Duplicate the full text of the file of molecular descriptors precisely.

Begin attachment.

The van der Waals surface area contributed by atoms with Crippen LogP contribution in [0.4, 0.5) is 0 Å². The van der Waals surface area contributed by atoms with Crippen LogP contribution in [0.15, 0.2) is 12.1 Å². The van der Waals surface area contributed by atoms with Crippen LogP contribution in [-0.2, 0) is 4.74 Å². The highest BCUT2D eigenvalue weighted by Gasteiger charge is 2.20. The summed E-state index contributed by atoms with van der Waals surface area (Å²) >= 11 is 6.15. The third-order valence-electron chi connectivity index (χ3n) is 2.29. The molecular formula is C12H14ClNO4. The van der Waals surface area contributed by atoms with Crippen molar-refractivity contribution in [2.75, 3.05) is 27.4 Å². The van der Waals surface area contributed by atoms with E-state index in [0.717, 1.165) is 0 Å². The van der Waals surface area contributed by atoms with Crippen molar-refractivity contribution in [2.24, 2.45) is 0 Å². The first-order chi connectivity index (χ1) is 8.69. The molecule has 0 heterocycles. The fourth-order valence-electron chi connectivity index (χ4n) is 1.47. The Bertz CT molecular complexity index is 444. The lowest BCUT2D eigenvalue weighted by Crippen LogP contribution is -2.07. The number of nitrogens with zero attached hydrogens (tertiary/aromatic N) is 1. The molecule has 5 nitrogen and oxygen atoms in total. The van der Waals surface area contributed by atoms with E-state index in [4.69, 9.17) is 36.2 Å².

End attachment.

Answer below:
The van der Waals surface area contributed by atoms with Crippen LogP contribution in [0.4, 0.5) is 0 Å². The van der Waals surface area contributed by atoms with Crippen LogP contribution in [0.15, 0.2) is 12.1 Å². The van der Waals surface area contributed by atoms with Crippen LogP contribution in [-0.2, 0) is 4.74 Å². The highest BCUT2D eigenvalue weighted by Gasteiger charge is 2.20. The summed E-state index contributed by atoms with van der Waals surface area (Å²) >= 11 is 6.15. The third-order valence-electron chi connectivity index (χ3n) is 2.29. The molecular formula is C12H14ClNO4. The van der Waals surface area contributed by atoms with Crippen molar-refractivity contribution in [2.75, 3.05) is 27.4 Å². The van der Waals surface area contributed by atoms with E-state index in [0.717, 1.165) is 0 Å². The van der Waals surface area contributed by atoms with Crippen molar-refractivity contribution in [2.24, 2.45) is 0 Å². The first-order chi connectivity index (χ1) is 8.69. The molecule has 0 heterocycles. The fourth-order valence-electron chi connectivity index (χ4n) is 1.47. The Bertz CT molecular complexity index is 444. The lowest BCUT2D eigenvalue weighted by Crippen LogP contribution is -2.07. The number of nitrogens with zero attached hydrogens (tertiary/aromatic N) is 1. The molecule has 5 nitrogen and oxygen atoms in total. The van der Waals surface area contributed by atoms with E-state index in [4.69, 9.17) is 36.2 Å².